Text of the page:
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dc.contributor.authorMoore, Keith M.
dc.contributor.authorThiongane, S.
dc.coverage.spatialSénégal
dc.date.accessioned2016-04-19T18:56:22Z
dc.date.available2016-04-19T18:56:22Z
dc.date.issued1998
dc.identifier1463
dc.identifier.citationThe Conference on Rural Development and Decentralization in Dakar, Senegal, 18-19 March 1998: National School of Applied Economics (ENEA)
dc.identifier.urihttp://hdl.handle.net/10919/66174
dc.descriptionMetadata only record
dc.description.abstractControl over natural resources is a fundamental concern of rural populations. In Senegal, advocates of decentralization claim that local control will increase with the recently promulgated law on Regionalization and the recently revised Forestry Code. These laws have increased the legal authority of the Rural Councils to arbitrate claims over natural resources, particularly in the interpretation and enforcement of the National Domain Law. This paper argues that while decentralization may have brought the locus of decision-making closer to the local populations, it has not necessarily increased their security of tenure, particularly for women. Using data from Community-Based Natural Resource Management Project surveys, differing perceptions of control over natural resources are investigated.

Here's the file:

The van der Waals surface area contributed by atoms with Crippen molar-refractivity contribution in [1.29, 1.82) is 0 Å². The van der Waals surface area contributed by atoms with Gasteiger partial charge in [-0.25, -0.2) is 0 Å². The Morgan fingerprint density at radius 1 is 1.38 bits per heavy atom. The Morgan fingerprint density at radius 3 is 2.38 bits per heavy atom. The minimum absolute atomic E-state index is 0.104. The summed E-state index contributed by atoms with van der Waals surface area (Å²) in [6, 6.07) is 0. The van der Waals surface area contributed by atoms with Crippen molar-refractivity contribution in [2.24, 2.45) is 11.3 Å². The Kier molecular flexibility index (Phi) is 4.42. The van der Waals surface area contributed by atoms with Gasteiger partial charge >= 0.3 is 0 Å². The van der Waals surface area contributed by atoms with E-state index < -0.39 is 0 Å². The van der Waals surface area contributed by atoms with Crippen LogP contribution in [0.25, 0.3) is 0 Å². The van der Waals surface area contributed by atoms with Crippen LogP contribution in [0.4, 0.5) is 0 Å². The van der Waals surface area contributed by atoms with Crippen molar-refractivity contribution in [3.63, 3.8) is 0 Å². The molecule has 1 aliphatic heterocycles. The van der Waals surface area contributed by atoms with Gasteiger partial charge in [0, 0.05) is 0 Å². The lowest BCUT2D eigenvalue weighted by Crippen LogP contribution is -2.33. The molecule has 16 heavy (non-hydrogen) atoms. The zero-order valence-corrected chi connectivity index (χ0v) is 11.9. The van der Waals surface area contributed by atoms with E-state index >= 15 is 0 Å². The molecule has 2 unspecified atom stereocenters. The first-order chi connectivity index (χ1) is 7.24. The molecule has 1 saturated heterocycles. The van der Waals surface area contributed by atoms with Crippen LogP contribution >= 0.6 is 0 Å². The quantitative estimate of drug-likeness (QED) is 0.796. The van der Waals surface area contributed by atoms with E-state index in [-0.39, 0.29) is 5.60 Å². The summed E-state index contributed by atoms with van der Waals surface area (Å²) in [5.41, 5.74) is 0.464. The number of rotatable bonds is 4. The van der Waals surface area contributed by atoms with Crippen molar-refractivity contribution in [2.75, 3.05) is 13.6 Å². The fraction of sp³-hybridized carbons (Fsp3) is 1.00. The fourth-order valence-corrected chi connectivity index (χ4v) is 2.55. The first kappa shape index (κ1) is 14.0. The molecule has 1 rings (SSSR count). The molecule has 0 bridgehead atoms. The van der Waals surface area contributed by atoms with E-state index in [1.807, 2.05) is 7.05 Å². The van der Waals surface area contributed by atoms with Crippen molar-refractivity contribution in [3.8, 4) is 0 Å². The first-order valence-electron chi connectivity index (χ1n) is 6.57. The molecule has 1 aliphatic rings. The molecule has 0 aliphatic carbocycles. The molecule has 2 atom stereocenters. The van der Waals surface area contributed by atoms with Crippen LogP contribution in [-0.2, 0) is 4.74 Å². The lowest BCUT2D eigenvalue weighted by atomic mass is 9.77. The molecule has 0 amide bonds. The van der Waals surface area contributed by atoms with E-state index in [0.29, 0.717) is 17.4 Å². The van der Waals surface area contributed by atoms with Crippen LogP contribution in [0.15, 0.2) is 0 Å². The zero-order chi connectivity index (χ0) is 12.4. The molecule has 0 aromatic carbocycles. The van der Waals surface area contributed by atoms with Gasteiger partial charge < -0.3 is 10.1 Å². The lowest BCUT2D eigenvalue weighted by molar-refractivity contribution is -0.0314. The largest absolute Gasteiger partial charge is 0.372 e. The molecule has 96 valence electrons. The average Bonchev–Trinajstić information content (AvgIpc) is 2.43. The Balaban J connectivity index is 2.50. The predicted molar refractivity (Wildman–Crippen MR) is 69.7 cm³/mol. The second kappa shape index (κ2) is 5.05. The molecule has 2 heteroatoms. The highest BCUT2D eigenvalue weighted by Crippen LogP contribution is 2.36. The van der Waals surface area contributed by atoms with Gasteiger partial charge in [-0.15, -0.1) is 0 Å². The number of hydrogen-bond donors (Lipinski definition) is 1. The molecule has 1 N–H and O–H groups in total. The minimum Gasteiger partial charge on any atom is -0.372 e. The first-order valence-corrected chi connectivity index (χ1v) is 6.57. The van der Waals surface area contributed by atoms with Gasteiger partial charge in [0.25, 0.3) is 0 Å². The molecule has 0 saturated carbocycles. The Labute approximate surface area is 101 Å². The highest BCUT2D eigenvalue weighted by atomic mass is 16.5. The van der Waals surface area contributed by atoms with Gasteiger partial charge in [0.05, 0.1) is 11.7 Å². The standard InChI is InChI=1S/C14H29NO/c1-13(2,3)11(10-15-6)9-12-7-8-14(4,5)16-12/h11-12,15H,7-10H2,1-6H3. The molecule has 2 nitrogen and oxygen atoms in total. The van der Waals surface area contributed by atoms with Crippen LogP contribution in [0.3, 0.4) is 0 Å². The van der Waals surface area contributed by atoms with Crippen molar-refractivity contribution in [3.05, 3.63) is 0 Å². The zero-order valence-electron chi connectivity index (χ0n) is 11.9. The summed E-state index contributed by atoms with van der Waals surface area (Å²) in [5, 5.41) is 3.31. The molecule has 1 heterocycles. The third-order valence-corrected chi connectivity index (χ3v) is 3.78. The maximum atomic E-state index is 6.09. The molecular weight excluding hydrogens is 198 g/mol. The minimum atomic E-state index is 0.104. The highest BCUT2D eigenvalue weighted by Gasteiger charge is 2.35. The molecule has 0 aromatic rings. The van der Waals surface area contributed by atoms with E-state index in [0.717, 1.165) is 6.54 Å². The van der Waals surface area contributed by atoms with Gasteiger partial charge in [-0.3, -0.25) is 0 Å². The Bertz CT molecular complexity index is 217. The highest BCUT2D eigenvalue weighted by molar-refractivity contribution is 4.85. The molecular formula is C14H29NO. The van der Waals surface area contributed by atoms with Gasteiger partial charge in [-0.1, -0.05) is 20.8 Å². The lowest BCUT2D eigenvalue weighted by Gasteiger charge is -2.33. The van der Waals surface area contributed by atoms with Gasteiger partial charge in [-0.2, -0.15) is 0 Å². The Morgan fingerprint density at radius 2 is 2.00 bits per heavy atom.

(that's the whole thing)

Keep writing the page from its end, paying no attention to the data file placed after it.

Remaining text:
dc.format.mimetypetext/plain
dc.language.isoen_US
dc.subjectRural development
dc.subjectLand tenure
dc.subjectNatural resource management
dc.subjectCommunity management
dc.subjectDecentralization
dc.subjectCommunity-Based Natural Resource Management (CBNRM)
dc.subjectEcosystem
dc.titleDecentralization and conflicting perceptions of control over natural resources
dc.typeAbstract
dc.description.notesAvailable in SANREM office, FS
dc.type.dcmitypeText


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